Were Bad Tölz to enter a competition for German stereotypes, this CSU stronghold would win, hands-down. Between the traditional Bavarian lederhosen and dirndls - known locally as "Tracht" - the porcelain beer mugs, schnitzel and cyclists, it's as if Bad Tölz wrote the book. Tradition runs deep in the quaint Bavarian town of Bad Tölz. And politics is no exception.
Nestled on the river Isar, Bad Tölz offers an old-fashioned charm, familiar only to the Bavarian region of Germany. In the heat of the summer days, the spa town enjoys an almost Mediterranean flair. Locals and tourists fill the cobbled streets between the listed, pastel buildings; by day for an ice cream, by evening over a beer or wine.
'Life is good here'
Illuminated signs above the doors of shops and restaurants are often replaced instead with a more understated motif or elaborate religious mural. Every alcove is occupied by a statue of the Sacred Heart or of Mary and Jesus. It comes as no surprise that almost 11,000 of the town's 18,000 citizens belong to the Roman Catholic Church.
"Life is good here," says local Sylvia Langanki. "We are proud of our beautiful old houses, we are proud of our traditions, the ancient customs, we are proud of the beautiful landscape."
Surrounded with beautiful forests, mountains, and endless sports possibilities, the youth can't disagree either.
"Life here's pretty much perfect," says 17-year-old Selina. But unlike more than a half of Bad Tölz, the teenage voter will be voting for Germany's Left Party come September, and not for the Christian Social Union (CSU) - the Bavarian sister party to Chancellor Angela Merkel's Christian Democratic Union.
"I think a lot of people don't inform themselves about what other parties offer," the student says. "But I think tradition plays a big role in why the CSU is the strongest party here," she adds.
Pensioner Herr Hillerbrand sees this as a positive: "Tradition is important. After so many years, you know what you're getting here with the CSU. Why fix what isn't broken?"
Missing election posters
Despite Germany's election campaign now being in full swing, looking for the placards which take over the countries streets during campaign season would be in vain.
"Most of them were torn down in a storm,” explains local CSU chairman Ingo Mehner. From their absence around the town, it seems no one had the effort to put them up again. Only in front of the city museum are the posters to be seen, hung up in order, according to the latest opinions.
Sitting comfortably under the number one position is the CSU. But the party isn’t prepared to take their success for granted. Christof Botzenhart, one of Bad Tölz’s three CSU mayors, says tradition is not enough: "These times are long gone in Bad Tölz. If we were to sit back now and say the CSU belongs to Bavarian folklore, that it elects itself, then we’d be out the door by tomorrow."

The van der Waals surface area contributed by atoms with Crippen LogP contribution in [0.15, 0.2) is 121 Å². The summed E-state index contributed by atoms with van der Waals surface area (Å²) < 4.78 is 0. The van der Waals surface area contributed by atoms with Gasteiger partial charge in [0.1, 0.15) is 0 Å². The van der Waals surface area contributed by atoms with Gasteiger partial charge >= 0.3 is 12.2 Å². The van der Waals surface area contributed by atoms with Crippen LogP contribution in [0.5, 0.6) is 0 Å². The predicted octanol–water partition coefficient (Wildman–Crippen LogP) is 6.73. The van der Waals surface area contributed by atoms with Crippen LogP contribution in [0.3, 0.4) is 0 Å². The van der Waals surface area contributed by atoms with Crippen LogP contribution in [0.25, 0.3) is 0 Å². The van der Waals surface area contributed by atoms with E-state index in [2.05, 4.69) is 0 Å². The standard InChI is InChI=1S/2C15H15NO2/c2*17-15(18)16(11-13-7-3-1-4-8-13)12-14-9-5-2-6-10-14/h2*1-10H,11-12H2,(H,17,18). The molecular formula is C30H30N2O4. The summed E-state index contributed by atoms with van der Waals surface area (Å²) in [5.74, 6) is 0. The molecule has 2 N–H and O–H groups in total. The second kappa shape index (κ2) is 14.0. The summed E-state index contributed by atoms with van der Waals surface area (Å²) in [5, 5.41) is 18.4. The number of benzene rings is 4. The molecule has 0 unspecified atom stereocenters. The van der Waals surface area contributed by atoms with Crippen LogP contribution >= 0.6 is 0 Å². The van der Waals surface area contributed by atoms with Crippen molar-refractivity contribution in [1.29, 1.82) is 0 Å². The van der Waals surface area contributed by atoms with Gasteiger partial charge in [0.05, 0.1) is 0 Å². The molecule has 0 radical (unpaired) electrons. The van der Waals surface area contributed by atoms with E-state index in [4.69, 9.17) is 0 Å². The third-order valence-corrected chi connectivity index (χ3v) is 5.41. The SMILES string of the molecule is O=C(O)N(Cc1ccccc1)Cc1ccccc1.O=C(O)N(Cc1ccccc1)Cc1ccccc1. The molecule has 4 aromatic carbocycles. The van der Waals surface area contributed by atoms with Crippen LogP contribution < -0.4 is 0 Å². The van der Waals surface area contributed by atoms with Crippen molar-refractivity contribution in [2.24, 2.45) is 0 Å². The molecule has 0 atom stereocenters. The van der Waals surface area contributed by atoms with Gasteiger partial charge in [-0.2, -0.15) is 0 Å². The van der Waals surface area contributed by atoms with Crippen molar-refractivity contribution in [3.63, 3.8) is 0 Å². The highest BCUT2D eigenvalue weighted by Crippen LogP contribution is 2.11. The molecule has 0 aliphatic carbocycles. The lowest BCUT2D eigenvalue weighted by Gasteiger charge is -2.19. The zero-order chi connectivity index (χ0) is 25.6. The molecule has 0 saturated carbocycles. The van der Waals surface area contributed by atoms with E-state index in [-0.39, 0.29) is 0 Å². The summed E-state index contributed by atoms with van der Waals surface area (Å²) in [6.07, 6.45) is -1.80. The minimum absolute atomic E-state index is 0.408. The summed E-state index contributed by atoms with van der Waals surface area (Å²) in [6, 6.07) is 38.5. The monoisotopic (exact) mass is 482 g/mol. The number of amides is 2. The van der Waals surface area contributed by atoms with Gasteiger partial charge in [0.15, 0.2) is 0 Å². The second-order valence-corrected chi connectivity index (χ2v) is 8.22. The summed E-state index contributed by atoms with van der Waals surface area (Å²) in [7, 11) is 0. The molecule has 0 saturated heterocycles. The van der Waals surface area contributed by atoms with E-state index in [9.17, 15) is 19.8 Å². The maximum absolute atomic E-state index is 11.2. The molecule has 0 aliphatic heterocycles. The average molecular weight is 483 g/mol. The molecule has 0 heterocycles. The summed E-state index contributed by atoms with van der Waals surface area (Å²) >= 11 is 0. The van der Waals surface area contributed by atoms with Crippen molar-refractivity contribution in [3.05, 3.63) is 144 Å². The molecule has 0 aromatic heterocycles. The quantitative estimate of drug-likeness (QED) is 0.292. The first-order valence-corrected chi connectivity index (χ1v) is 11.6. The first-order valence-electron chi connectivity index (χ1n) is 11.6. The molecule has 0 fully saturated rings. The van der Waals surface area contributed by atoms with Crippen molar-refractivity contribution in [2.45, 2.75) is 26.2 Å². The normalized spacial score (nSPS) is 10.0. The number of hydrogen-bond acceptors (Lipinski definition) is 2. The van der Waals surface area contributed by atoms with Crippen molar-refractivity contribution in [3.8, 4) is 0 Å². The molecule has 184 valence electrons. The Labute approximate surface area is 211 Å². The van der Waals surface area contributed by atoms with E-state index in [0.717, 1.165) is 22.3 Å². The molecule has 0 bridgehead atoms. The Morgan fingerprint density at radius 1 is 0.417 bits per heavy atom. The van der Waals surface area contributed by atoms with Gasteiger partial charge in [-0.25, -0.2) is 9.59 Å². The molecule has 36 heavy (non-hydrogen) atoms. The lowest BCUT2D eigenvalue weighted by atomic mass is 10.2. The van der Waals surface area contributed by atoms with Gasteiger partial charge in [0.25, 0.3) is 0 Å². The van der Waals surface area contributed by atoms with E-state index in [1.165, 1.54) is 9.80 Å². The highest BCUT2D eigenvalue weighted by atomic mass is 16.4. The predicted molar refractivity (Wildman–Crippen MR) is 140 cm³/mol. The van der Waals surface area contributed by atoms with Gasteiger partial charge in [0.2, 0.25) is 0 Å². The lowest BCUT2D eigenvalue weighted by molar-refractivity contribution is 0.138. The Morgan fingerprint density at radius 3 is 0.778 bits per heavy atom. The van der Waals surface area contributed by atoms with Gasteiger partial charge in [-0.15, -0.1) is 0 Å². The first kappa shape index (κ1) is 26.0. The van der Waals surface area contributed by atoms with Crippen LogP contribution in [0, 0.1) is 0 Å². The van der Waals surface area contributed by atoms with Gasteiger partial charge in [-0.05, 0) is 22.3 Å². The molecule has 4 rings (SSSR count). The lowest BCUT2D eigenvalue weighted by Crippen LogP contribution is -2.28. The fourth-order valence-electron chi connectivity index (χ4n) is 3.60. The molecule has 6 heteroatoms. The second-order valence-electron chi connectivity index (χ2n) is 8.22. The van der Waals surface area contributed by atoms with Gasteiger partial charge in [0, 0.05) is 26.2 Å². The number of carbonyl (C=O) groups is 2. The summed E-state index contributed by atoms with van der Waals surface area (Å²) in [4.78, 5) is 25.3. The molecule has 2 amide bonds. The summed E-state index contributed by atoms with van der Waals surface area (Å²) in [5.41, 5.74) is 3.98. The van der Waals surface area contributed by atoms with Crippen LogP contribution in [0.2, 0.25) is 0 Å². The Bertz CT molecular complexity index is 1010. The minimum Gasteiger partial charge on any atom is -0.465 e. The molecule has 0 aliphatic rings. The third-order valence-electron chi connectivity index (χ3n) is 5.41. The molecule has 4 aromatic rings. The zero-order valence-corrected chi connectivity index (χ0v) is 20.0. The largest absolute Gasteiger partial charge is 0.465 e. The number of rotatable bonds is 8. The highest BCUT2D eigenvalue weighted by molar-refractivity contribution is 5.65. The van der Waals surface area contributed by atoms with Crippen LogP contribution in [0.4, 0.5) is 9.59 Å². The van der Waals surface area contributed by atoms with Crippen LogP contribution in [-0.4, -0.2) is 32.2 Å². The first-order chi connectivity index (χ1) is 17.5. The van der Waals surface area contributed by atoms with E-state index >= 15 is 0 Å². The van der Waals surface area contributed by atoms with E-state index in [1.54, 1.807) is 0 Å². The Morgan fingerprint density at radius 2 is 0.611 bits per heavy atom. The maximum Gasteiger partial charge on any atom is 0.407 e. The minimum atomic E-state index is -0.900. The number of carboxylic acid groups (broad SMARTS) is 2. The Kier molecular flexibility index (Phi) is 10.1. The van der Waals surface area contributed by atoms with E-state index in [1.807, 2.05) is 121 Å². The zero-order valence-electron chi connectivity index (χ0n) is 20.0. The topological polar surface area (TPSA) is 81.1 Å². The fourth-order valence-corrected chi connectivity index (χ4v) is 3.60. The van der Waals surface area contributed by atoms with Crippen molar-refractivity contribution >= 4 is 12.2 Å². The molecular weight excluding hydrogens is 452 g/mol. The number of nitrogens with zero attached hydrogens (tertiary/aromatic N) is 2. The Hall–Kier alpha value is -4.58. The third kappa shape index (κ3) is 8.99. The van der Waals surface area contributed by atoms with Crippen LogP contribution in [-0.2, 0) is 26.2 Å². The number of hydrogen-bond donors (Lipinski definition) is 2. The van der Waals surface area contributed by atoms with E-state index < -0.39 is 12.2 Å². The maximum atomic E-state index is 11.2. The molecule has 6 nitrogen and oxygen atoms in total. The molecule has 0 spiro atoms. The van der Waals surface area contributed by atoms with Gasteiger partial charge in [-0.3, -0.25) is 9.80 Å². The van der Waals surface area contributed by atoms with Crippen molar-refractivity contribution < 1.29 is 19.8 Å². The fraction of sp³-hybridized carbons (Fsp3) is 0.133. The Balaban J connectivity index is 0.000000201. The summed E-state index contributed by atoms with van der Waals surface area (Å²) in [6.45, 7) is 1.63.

"We have to work hard for this every day in our political work,” Botzenhart adds.
Local contact is 'key to success'
We meet with a handful of the group's members in the "Stube" - an old German word for parlor or, by extension, the local pub. Half of them arrive sporting their traditional "Tracht" jacket, dressed down with jeans.
With 25 to 30 events organized every year by the local CSU group, you could be forgiven for mistaking the 150 members for being more of an association than the local branch of political party. But local chairman Mehner says contact is a vital part of their victory in the polls.
"A large part of the CSU's success in Bad Tölz can be attributed to our contact with voters. We're anchored locally and people can easily reach us. We know how people here think,” Mehner adds.
With a population of around 170 associations for just 18,000 citizens, social lives in Bad Tölz are closely intertwined. By a show of hands, the members of the local CSU say they, too, are members of between three and five associations.
Refugee crisis in hand
The so-called “Vereinsleben” or “association life” of Bad Tölz also played a pivotal role in the housing of more than 400 refugees who came to the spa town in 2015. Just 30 km from the Austrian border, like many Bavarian towns, Bad Tölz was one of the first German town's to confront the refugee crisis.
But instead of housing the asylum seekers in the town’s beloved sports halls, Bad Tölz built accommodation, which can be rented in 10 years time to low-income earners. Two years on since the beginning of Europe’s refugee crisis, the refugee aid association in Bad Tölz still has more than 200 volunteers.
Mehner is convinced that the refugee crisis would not have been so well-handled had the CSU not driven their sister party - Merkel’s CDU - and the others so hard.
"As a people's party, we know how people tick," says Mehner. Therefore many people in Germany are glad that the CSU is in the Bundestag. he adds.
Other locals, however, remain unconvinced that the CSU’s success is anything more than tradition.
"In Bad Tölz,” says local photographer Heinz Hirz, "You could write CSU on a cow and people would vote for it."Kate Brady (Bad Tölz, Bavaria)